Today’s Pickup: Shopify’s fulfillment strategy ‘validated’ by COVID-19

A warehouse worker with a robot at a Shopify fulfillment facility.

Good day,

Shopify had its single-largest increase in merchants joining its fulfillment network during the first quarter, the company said today as it reported financial results.

Canada-based Shopify did not disclose any specifics about the growth of its fulfillment business. But executives made clear that its push into fulfillment takes on renewed importance as COVID-19 accelerates brick-and-mortar stores shift online.

“I think COVID-19 validates the decision to go into fulfillment,” Shopify Chief Operating Officer Harley Finkelstein told financial analysts. 

Shopify reported a 47% increase in revenue during the first quarter of 2020 compared to a year earlier. The company generated $470 million during the quarter but lost $31.4 million. 

A significant portion of Shopify’s costs includes its $1 billion five-year rollout of the Shopify Fulfillment Network. Launched in 2019, the largely U.S.-based network utilizes third-party warehouses to allow its merchants to maintain inventory and ship to customers. 

Did you know?

Twelve companies received top honors in FreightWaves’ Shipper of Choice awards sponsored by Transflo. The winners emerged from a pool of nearly 400 nominees. “This is an important award because it reflects on the positive nature of the shipper to carrier relationship,” FreightWaves CEO Craig Fuller said. “It really focuses on things shippers are doing right.”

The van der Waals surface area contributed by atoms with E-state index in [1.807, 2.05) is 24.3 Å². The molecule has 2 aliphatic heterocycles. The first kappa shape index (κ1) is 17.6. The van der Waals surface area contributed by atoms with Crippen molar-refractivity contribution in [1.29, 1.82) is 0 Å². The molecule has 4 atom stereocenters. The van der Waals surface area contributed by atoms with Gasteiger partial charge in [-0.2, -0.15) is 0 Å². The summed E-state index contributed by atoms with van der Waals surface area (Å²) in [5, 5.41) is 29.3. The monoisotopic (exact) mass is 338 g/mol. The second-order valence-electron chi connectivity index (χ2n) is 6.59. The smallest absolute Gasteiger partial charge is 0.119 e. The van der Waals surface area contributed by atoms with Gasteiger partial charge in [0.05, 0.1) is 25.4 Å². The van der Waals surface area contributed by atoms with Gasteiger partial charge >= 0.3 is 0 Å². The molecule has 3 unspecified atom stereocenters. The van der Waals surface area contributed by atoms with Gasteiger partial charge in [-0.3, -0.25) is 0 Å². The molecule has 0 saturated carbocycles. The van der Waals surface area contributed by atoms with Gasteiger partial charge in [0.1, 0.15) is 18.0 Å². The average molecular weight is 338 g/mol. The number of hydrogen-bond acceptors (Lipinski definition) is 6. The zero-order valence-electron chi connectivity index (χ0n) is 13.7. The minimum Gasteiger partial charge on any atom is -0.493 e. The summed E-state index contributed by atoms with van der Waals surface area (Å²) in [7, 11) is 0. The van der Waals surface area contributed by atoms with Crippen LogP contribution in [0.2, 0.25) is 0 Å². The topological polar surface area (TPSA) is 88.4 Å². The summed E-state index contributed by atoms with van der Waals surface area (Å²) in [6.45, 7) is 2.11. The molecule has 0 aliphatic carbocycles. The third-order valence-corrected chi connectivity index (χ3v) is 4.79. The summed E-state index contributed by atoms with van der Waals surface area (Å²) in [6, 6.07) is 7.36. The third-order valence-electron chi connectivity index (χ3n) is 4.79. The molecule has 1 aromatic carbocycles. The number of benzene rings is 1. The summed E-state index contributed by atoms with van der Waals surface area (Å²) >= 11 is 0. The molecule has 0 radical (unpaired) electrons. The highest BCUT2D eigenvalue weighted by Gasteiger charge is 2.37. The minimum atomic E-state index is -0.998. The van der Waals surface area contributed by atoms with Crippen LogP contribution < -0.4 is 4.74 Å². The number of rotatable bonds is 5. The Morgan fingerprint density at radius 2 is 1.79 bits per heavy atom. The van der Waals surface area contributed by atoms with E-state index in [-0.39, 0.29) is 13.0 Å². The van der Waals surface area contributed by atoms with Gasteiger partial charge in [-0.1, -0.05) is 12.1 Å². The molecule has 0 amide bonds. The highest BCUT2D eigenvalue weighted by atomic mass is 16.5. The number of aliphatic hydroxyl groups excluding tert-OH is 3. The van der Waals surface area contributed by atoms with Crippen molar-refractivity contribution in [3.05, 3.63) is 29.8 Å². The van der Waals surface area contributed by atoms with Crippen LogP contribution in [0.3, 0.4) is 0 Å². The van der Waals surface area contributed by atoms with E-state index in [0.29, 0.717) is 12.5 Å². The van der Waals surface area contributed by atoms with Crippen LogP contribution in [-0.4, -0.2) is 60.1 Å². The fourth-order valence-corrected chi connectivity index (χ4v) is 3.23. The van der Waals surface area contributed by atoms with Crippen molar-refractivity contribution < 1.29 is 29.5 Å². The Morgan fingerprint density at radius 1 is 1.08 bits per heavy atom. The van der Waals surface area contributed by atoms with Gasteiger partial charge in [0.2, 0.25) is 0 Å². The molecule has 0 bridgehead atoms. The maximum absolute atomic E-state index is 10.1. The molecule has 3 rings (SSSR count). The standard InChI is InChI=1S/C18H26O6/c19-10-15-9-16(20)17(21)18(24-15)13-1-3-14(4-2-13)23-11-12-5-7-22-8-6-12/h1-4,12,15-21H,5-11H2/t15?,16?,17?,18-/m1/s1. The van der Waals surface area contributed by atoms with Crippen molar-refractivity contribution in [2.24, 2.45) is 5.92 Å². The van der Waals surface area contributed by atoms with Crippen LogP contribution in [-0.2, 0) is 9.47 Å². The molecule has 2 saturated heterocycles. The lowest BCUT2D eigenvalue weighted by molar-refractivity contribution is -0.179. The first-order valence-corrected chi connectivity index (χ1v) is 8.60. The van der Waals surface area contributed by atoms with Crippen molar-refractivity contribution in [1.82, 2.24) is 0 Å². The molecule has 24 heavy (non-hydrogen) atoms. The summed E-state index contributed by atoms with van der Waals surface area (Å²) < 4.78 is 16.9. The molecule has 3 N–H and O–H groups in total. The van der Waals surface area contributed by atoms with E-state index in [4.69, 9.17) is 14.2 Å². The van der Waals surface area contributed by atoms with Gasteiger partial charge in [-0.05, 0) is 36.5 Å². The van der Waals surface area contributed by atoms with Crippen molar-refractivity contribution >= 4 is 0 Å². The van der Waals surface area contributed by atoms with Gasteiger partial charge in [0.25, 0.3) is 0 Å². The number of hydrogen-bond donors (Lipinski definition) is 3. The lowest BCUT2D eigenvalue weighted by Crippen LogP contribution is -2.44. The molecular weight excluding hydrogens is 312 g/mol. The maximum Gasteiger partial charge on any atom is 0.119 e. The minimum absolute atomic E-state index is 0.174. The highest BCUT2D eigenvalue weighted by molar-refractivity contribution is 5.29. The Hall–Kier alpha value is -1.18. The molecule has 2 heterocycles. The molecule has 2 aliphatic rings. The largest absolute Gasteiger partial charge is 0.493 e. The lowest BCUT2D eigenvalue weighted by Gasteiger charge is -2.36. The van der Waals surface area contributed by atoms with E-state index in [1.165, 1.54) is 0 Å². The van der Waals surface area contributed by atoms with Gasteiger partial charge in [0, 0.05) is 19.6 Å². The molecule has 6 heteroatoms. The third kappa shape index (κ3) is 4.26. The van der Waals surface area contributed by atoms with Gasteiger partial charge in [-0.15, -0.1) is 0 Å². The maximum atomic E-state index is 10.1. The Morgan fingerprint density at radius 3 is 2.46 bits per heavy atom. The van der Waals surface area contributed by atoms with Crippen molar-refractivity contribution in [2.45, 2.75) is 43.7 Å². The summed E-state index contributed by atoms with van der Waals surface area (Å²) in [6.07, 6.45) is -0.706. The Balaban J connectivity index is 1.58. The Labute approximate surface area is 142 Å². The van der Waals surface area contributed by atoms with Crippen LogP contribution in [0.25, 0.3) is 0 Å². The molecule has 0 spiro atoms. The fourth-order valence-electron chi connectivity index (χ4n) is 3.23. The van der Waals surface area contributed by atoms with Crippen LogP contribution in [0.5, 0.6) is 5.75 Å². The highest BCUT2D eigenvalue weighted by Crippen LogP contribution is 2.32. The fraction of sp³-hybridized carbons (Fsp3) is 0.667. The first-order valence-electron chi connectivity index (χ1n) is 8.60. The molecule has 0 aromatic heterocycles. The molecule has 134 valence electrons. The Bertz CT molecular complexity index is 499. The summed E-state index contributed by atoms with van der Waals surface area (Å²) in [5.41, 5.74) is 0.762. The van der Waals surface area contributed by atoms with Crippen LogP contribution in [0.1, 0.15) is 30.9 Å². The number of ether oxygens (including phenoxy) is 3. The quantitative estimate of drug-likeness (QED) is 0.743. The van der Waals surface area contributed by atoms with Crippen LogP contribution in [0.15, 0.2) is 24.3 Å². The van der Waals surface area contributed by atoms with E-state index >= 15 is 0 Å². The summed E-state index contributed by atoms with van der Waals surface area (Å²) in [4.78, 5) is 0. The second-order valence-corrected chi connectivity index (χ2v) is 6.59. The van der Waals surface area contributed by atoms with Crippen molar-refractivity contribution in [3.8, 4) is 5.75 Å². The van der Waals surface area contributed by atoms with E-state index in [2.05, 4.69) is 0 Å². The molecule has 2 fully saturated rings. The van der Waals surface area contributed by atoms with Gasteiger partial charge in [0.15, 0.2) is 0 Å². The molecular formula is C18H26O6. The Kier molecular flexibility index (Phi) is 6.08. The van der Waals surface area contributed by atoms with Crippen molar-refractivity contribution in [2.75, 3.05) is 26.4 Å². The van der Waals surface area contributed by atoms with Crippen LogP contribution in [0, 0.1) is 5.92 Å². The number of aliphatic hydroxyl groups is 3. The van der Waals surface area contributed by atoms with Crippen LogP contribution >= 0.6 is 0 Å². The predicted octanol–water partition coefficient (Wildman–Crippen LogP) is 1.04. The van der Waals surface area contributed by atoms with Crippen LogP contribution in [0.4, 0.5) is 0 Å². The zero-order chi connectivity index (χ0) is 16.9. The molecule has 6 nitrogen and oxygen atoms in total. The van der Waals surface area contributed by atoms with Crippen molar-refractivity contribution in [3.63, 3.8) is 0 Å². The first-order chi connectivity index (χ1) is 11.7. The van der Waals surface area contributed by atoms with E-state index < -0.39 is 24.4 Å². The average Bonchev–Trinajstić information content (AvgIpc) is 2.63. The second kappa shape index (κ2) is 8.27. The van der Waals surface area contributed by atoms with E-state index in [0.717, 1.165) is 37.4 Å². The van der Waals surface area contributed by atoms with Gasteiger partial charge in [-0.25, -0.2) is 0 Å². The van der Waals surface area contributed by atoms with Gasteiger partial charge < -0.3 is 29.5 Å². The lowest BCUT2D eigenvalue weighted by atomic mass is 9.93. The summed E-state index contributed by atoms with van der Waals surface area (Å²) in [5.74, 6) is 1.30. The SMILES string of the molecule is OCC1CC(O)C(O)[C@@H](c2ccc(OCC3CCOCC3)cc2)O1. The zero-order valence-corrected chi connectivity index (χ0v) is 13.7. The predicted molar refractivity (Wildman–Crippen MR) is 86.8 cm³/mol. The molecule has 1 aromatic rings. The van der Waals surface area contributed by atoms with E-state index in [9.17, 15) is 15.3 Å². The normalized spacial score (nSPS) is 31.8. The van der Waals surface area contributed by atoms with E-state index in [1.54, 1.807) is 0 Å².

“If diesel’s not flowing, if diesel’s not being consumed, then you know that U.S. freight volumes are slowing.”

– Werner Enterprises CEO Darek Leathers discussing the state of U.S. freight during his keynote talk during FreightWaves LIVE @HOME.

In other news:

Low rates ‘one-way ticket out of business’

Experts warn that plunge in spot rates will take some carriers and owner-operators out of service permanently. (Fox Business)

U.S. trade deficit jumps 11.6%

The U.S. trade deficit widened to $44.4 billion in March as the COVID-19 pandemic pushed down imports and exports. (The Wall Street Journal)

Carrier switches from oil to ag 

A trucking company in North Dakota has shifted from hauling oil to agricultural products as COVID-19 hit the demand for petroleum products. (AG Week)

Massachusetts bill would toughen CDL rules

Legislation in Massachusetts would place a higher bar for obtaining commercial driver’s licenses than U.S. federal requirements. (Land Line)

Final thoughts:

Shopify plans to scale its fulfillment network in 2021. Key to the strategy – automated robots to assist in warehouse operations. The technology came from its 2019 acquisition of 6 River Systems

Shopify’s warehouse robots are named Chuck. The company said they are getting “bigger, stronger and easier to use.”

Hammer down, everyone!